Our first chart of the week digs into WeedWeek‘s maps and state data to find the California counties with the fewest retail licenses per person, (storefront and non-storefront).

The graph takes us from Los Angeles County, where 328 active licenses amounts to just one per 30,000-ish people to Placer County which has one active license for its population of just over 400,000 people. It’s Golden State Patient Care, in Colfax, in case you’re hard up. 

  • To be included, a county had to have at least 1 pot shop and 100,000 people.


Company Milestones:

Job Moves:


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Collin Palmer, head of formulations at PAX with Chris Sayegh “The Herbal Chef,” and PAX COO Steven Jung smile for the camera at a tasting event for PAX’s new Live Rosin with Natural Diamonds vape pods.  Sayegh hosted the event at Nostalgia Bar & Lounge, his restaurant in Santa Monica. 

Photo by Kaitlin Parry @shootpeople_ , Courtesy of PAX


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June 23 2022,



Hi all,

Lots of fascinating stuff in today’s newsletter, let’s get to it:

  • Puffco patent suit heats up dab wars
  • Regulators respond to Cookies/Batman partnership




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Last week I spoke to several lawyers about the partnership between the Cookies’ and DC Comics’ Batman properties. Several states prohibit cannabis marketing to kids, and while the lawyers agreed the deal carried some risk for the Cookies cannabis brand, they had varying opinions about how far out on a limb the company had put itself. (Cookies said that the cannabis company had nothing to do with the apparel company’s deal.) 

As a practical matter, decisions about these gray areas like these fall to state regulators. And in general, cases like these haven’t been a priority for regulators. Aside from Cookies, not many companies have pressed their luck. WeedWeek reached out to regulators in the dozen or so states where Cookies dispensaries operate, and while none commented specifically on the Cookies case, their responses help shed some light. Here are a few excerpts:


  • The Department of Cannabis Control has not penalized anyone for marketing to kids. However, it has authority to cite an unlicensed person for violations of state cannabis law, including marketing to kids.


  • “Online merchandise without a clear nexus to Colorado licensees may be beyond Marijuana Enforcement Division jurisdiction. However, this would be evaluated.”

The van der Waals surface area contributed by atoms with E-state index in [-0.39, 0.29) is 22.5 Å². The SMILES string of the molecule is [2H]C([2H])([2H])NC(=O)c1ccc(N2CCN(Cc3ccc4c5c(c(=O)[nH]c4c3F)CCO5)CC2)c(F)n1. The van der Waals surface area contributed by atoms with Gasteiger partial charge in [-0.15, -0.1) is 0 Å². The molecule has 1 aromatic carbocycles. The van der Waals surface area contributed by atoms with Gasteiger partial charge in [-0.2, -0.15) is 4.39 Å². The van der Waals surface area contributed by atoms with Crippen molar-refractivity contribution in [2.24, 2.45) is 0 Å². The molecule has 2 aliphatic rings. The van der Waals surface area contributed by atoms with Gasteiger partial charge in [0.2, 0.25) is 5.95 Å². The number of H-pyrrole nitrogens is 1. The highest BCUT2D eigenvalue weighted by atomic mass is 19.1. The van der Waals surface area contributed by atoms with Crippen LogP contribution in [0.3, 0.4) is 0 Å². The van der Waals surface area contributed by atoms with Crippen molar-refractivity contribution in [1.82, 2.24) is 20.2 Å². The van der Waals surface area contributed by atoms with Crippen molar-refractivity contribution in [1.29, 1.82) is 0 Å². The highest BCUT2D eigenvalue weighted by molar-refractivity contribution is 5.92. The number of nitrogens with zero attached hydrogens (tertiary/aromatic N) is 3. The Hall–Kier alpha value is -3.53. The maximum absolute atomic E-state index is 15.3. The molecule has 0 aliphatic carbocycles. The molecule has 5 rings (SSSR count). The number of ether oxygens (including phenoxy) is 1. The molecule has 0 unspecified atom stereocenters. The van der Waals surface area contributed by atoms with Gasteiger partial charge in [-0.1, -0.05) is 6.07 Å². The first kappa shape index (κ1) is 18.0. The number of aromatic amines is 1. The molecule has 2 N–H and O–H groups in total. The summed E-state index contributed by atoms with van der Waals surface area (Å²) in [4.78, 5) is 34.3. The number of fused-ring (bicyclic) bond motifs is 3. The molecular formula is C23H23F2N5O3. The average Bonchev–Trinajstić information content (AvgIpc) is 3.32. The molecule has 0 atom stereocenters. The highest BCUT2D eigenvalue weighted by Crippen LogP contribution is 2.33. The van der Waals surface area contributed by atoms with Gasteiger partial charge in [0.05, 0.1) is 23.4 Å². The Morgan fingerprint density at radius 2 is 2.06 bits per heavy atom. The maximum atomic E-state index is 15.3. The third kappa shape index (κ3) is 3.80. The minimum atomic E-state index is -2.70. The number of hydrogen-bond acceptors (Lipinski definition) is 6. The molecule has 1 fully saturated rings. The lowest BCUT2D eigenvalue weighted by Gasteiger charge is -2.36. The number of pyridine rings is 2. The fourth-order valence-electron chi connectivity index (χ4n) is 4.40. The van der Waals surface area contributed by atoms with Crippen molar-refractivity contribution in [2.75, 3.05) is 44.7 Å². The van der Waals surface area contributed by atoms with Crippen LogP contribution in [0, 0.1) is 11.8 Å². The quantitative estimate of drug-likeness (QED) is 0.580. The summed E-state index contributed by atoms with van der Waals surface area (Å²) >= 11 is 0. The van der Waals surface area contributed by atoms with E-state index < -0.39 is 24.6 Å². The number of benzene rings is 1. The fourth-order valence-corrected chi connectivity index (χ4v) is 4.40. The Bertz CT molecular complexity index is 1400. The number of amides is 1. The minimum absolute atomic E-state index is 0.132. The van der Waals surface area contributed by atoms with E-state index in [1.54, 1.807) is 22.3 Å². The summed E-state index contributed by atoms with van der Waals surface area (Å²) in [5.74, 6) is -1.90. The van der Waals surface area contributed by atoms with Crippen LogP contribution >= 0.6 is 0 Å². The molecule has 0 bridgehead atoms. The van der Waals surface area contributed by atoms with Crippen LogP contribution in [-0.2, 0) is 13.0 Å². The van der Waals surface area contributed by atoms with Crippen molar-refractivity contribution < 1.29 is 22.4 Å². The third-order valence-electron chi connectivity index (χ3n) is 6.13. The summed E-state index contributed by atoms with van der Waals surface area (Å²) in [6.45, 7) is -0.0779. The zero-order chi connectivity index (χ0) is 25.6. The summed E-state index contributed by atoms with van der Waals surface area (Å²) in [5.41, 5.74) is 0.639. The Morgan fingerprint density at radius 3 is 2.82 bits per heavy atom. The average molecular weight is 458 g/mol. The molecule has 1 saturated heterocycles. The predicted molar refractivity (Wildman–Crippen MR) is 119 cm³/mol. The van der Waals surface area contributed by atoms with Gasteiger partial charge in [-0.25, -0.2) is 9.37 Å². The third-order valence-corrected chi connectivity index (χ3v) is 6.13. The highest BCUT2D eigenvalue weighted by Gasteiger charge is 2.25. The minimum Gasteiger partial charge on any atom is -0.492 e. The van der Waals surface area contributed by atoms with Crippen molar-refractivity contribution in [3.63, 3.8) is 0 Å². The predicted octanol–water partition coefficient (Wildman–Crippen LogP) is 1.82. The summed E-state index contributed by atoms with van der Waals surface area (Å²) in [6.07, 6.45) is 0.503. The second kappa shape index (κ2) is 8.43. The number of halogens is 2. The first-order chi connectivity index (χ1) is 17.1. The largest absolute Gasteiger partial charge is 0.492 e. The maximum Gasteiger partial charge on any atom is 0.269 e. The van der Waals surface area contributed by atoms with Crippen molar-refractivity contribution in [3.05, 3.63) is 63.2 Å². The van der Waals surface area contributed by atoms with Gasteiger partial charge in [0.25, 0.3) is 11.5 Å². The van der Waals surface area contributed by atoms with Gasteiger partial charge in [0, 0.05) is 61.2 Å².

• State law prohibits licensees from enlisting anyone to do anything it can’t.
  • The state has investigated at least one company for marketing to kids.


  • “The Department of Revenue has no enforcement authority over apparel or other non-marijuana merchandise.”


  • Licensees can’t “engage in, circulate, or otherwise cause dissemination of advertising” that violates state law or Oklahoma Medical Marijuana Authority rules, including anything that depicts a cartoon or cartoon character or is designed to be especially appealing to children.” The agency has investigative authority.


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Sac Bee publishes video of fatal shooting

The Sacramento Bee published exclusive footage of the fatal shooting of 35-year-old Soobleej Kaub Hawj during the evacuation of a June 2021 wildfire in far northern Siskiyou County. Hawj was apparently armed and the district attorney recently determined that the four officers who fired will not face criminal charges. Hawj was a member of the Hmong community whose illegal grows have been a source of contention. Members of the Hmong community say the opposition to their grows has largely been fueled by racism.

Retailers shift from state to local access

Non-profit newsroom Cal Matters looks at retailer Catalyst Cannabispush to open the first pot shops in tony SoCal beach towns like Manhattan Beach, Redondo Beach, Hermosa Beach and El Segundo, each of which will have vote on welcoming dispensaries in November or March. Catalyst CEO and self-described “motherfucking hustler” Elliot Lewis is known for his video rants on social media.





Fun and interesting:


For the new and fascinating chart of the week, we’ll turn again to data put together by patent analytics company Dolcera, and published exclusively here (as far as I’m aware). As companies rush to stake their claims to cannabis IP, here are the corporate owners of the most U.S. patent filings. 

Leading the pack is Jazz Pharmaceuticals, which acquired GW Pharmaceuticals, the developer of Epidiolex, the FDA-approved CBD-pharmaceutical for severe pediatric epilepsy disorders. 

Next there’s Xyleco, a Massachusetts company turning biomass into useful products for “housing, clothing, food, medicine, energy” and other necessities. As far as I can tell, Canada’s Canopy Growth is the only company representing REC. Also on the list: Tobacco giant Altria, which has a stake in Canadian firm Cronos Group.

Courtesy: Dolcera (


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Company milestones:

Job moves:

  • MWG Holdings, parent of retailer Perfect Union, named Tom Snyder CEO replacing Danyelle Bruno who took the job in November.